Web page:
Deep-Sea Fish Avoid The Dead


Coryphaenoides armatus arrive to feed on bait (mackerel) set by ROBIO. Photo from here

A recent study by Barry and Drazen (open access)notes that some deep-sea fishes avoid the odor of dead conspecifics. Coryphaenoides armatus, the Pacific grenadier, is a prominent scavenger and typically one of the first fish to arrive at a food fall of a carcass. However, in caging experiments to test the effects of ocean acidification on seafloor organisms, cages where C. armatus died potentially due to cage-related stress, predation, or exposure to acidic waters, did not attract C. armatus. Figure 6 (below) from the paper demonstrates this clearly showing the number of individuals that visit per time unit. At time 0 hours, C. armatus dies in the cage. For over a week (200 hours) there are no visits of C. armatus despite the appearance of other scanvengers (the octopus Bentoctopus sp. and the snubnose eelpout Pachycara bulbiceps).


Why did grenadiers avoid the cage? The authors suggest four possible hypotheses: 1) sensitivity to the acidification experiment, 2) inability to detect a weak odor plume or the odor was unappealing to scavengers, 3) quick departure from inaccessible a carcass (the dead grenadier was caged), and potentially the most interesting 4) avoidance of dead or dying individuals of the same species. 1 is unlikely as grenadiers were present at the initiation of the experiment. 2 is unlikely as other scavengers arrived at the cage. 3 is also unlikely because grenadiers were present at the cage when the original bait placed. Thus the questions is why do grenadiers avoid the dead and dying? One explanation is that the behaviour represents an adaptation to avoid potentially dangerous situations such as predation events, physiological taxing habitats, or diseased individuals.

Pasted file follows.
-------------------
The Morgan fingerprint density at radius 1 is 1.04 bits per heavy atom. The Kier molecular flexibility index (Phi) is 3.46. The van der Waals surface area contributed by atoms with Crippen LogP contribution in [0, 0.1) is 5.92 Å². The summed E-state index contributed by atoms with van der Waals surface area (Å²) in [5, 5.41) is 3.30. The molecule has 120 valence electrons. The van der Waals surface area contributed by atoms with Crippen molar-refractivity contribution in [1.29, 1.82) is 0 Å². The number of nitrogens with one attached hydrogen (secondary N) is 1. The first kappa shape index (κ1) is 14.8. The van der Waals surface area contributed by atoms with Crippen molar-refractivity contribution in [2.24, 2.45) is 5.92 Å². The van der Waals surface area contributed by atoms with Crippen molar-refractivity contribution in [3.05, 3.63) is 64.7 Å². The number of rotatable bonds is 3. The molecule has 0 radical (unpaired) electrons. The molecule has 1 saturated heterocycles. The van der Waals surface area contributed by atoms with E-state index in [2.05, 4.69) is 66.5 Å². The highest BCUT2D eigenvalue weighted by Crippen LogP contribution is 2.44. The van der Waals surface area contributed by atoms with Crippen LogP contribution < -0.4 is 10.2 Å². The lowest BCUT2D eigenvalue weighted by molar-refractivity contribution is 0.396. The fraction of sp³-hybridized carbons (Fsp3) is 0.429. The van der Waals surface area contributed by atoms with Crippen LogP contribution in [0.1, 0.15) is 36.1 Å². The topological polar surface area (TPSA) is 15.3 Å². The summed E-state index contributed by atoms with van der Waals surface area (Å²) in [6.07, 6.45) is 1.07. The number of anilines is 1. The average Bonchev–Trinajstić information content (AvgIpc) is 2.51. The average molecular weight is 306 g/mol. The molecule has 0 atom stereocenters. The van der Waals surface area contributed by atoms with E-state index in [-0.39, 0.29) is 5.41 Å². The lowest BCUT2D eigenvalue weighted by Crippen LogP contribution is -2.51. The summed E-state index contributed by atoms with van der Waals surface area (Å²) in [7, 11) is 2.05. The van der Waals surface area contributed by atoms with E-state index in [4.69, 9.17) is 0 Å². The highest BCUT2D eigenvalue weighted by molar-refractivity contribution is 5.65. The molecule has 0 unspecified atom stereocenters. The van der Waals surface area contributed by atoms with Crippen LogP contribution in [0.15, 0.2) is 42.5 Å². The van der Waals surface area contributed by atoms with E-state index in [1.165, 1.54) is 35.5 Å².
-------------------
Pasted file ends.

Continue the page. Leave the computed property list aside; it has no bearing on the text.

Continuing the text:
Dr. M (1801 Posts)

Craig McClain is the Executive Director of the Lousiana University Marine Consortium. He has conducted deep-sea research for 20 years and published over 50 papers in the area. He has participated in and led dozens of oceanographic expeditions taken him to the Antarctic and the most remote regions of the Pacific and Atlantic. Craig’s research focuses on how energy drives the biology of marine invertebrates from individuals to ecosystems, specifically, seeking to uncover how organisms are adapted to different levels of carbon availability, i.e. food, and how this determines the kinds and number of species in different parts of the oceans. Additionally, Craig is obsessed with the size of things. Sometimes this translated into actually scientific research. Craig’s research has been featured on National Public Radio, Discovery Channel, Fox News, National Geographic and ABC News. In addition to his scientific research, Craig also advocates the need for scientists to connect with the public and is the founder and chief editor of the acclaimed Deep-Sea News (, a popular ocean-themed blog that has won numerous awards. His writing has been featured in Cosmos, Science Illustrated, American Scientist, Wired, Mental Floss, and the Open Lab: The Best Science Writing on the Web.